Connection Group Cleanup

The same options available for an individual package are also available for a connection group using the Repair-AppVClientConnectionGroup command. In fact, you should be advised that if you repair the connection group instead of the individual packages when you are experiencing issues where you would normally repair the application, this will purge out all of the settings for all applications within the connection group. If there are applications currently in use and it is preventing you from running these repair operations you will need stop all of the package processes. Stop-AppVClientPackage will stop all virtual processes in a package and Stop-AppVClientConnectionGroup will stop all virtual processes in a group.

App-V Client Logs

The SFTLOG.TXT is gone. So are all of the other text-based logs. Knowing how to collect good log data is essential to every help desk professional especially if escalations will be involved. The good news is everything is now logged to event logs. You can view these by opening up the event viewer and navigating to Applications and Services Logs – Microsoft – AppV – Client. The default view will show the three basic event logs: Admin, Operational, and Virtual Applications.

If you would like to view the additional logs that can enabled, navigate to the view menu and select “Show Analytic and Debug Logs.” In many cases, you may need to take advantage of these.


As you will see, there are a tremendous amount of additional logs. Most of these are not enabled by default. You will have to expand the folder, right-click the log and select “Enable Log” to enable it. Be careful turning on a lot of these as it can potentially affect performance.

Which Log do I Use?

Well now that will depend on the type of issue that is occurring be it an error upon publishing, streaming, launching, client service start-up, etc. often, the basic logs will give you what you need to know to fix the issue, but when it doesn’t, it is time to investigate further and these additional logs can come in very handy. The question is, which log or logs should I enable? The actual error message or error code may quickly provide some insight.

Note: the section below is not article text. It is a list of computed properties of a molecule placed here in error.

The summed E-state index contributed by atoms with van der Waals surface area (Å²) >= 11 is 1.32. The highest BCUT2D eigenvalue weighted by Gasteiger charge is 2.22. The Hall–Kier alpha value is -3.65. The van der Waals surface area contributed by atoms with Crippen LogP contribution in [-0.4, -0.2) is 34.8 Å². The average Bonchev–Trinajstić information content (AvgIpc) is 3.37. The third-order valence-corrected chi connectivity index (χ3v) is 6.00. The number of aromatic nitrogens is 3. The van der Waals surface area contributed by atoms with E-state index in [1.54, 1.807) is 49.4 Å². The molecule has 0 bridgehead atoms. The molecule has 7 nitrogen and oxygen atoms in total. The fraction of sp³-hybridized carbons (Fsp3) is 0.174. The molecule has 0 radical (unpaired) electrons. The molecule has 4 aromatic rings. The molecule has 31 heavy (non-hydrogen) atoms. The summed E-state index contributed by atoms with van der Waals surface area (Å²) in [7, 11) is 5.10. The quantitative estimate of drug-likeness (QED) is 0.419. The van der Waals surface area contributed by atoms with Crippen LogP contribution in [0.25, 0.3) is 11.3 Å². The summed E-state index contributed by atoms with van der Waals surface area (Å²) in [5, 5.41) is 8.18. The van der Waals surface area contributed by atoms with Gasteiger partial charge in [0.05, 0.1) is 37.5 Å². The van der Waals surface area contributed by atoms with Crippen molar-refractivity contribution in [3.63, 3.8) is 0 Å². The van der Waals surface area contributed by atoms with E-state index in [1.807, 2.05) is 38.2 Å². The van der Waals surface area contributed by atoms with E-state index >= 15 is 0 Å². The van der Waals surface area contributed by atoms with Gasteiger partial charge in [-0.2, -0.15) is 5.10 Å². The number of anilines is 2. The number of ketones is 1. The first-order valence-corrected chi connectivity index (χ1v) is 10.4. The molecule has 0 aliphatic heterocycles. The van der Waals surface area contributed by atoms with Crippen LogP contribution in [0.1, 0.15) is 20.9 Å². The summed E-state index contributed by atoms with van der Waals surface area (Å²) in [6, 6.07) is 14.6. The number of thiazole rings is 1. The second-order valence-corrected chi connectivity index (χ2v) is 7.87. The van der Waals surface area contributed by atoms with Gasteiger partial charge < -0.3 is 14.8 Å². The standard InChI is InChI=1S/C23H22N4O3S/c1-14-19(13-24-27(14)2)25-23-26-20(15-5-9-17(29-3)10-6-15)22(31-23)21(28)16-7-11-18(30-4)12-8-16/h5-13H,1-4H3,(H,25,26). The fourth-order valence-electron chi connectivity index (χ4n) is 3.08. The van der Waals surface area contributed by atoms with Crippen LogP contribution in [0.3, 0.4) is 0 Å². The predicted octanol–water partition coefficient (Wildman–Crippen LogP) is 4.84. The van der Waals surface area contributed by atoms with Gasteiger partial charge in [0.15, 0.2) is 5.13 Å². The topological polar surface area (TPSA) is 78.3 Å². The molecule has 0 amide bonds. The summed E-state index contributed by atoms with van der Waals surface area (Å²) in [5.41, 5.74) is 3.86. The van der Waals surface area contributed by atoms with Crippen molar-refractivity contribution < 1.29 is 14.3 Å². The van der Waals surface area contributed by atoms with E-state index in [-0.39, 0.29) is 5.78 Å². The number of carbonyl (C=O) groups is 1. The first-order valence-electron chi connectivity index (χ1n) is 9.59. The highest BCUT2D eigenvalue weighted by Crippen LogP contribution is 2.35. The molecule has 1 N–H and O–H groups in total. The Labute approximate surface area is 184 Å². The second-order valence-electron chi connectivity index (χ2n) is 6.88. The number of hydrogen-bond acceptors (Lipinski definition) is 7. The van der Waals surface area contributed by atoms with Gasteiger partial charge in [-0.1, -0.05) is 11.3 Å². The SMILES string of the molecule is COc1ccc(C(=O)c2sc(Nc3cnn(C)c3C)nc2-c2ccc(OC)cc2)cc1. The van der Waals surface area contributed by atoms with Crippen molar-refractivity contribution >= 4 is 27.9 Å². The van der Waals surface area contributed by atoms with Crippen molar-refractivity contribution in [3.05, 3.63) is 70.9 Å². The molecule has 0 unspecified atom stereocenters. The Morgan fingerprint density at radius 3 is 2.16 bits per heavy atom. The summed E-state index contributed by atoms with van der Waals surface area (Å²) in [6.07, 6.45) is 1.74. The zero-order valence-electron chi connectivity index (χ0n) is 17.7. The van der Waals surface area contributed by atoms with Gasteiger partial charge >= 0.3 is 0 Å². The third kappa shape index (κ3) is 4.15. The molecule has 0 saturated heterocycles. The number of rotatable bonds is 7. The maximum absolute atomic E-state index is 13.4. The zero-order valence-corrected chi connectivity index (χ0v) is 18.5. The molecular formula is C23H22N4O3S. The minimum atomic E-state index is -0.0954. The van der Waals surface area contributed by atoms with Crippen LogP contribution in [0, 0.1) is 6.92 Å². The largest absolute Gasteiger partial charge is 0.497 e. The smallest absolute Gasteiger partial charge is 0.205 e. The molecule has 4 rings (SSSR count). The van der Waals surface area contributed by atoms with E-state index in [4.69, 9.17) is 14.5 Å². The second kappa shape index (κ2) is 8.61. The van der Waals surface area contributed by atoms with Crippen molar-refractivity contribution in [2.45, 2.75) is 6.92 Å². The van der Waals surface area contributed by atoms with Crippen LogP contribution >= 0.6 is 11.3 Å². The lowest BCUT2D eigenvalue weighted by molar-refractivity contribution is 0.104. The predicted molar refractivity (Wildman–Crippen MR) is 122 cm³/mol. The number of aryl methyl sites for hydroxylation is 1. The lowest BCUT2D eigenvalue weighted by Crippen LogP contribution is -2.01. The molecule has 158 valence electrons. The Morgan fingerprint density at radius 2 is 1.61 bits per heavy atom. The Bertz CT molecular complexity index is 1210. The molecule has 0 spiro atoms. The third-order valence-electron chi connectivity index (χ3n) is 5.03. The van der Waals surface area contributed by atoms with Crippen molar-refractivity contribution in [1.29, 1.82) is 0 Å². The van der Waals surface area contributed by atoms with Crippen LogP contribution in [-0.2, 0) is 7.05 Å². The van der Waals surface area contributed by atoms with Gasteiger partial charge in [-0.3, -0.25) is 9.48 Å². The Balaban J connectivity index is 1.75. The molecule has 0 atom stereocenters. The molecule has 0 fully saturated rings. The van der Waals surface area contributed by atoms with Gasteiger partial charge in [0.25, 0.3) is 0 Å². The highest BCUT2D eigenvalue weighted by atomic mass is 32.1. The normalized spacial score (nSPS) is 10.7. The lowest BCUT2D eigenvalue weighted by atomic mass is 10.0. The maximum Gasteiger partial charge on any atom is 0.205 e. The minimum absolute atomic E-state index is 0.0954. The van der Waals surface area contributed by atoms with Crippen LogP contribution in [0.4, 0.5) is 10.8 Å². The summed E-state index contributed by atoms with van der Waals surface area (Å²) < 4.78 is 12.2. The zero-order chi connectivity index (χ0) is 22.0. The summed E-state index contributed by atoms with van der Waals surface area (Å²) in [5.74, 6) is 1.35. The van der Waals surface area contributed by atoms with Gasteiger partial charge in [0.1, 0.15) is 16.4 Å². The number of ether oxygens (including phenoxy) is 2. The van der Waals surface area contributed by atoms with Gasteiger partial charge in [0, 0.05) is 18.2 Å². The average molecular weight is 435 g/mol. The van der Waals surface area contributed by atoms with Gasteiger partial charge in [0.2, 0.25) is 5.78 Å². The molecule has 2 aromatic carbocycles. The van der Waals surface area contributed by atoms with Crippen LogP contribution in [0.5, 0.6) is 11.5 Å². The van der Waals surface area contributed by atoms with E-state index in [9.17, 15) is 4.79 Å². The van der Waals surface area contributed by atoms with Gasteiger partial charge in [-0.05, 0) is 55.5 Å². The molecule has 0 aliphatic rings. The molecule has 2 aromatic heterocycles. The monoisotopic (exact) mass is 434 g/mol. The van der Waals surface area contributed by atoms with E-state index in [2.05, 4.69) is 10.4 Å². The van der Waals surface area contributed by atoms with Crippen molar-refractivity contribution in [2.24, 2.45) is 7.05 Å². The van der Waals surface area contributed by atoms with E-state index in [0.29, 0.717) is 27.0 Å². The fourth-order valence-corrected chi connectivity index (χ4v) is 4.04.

The App-V 5 Error Code

Like I did in V4, I am not necessarily concerned with the entire error code. I usually only have to pay attention to the last 10 digits when looking at V5 errors ONCE I have the error in the correct Hex format. Often time, in the event logs, the error code is actually in decimal format. One of the first things you will want to do is get the error in its correct format. For example, if you see the following error in the event log:

64 notification failed with error 5746720685053444123, Package <GUID>, version <GUID>, pid
<PID>, ve id 0

The first thing I do is convert the decimal error over to hex.


5746720685053444123  translated to hex is 0x4FC074040000001B.

If you break it down first separating the last ten digits (04-000000001B) you diagnose this further by resolving the first two digits to the component using the table below:




Where you might further Info



Client-Integration Log



Client-Orchestration Log


Client Service

Client-Service Log


Virtualization Manager

Client-VirtualizationManager Log or Client-Vemgr Log


Shared Components

Admin and Operational Logs






Client-Publishing Log, Client-PackageConfig Log, or
  FileSystemmetadataLibrary Log


Client Common

Admin and Operational Logs



PolicyLibrary Log


Virtualization Subsystem

May need to diagnose using the individual virtual subsystem debug logs.


Subsystem Controller

Client SubsystemController Log


Streaming Manager

Any of the five streaming debug logs


Client Host



Client Configuration




Client Scripting Log


Client User Interface

Client-StreamingUX Log



Only on Sequencer



Client Reporting Log



ManifestLibrary Log





Then the last 8 digits will usually just be a standard Windows HRESULT code. In the example above, I know the issue is somewhere in the virtualization manager and the last eight digits are 0x0000001B. The HRESULT alone does not really lead me anywhere so I would likely need to dive further into the Client-VirtualizationManager debug log.

Sometimes, you will get really lucky. For example, if the error is 0xFC03E0480070003. Well, again we know it is an issue with the virtualization manager but the HRESULT 0x80070003 is well-known – ERROR_PATH_NOT_FOUND. You know where I would then go next – Process Monitor of course!

 Update 12/6/2014: The App-V 5 logs have been consolidated and are organized differently as of App-V 5 SP3 – but the event and event formats are still the same. Please read more about it here: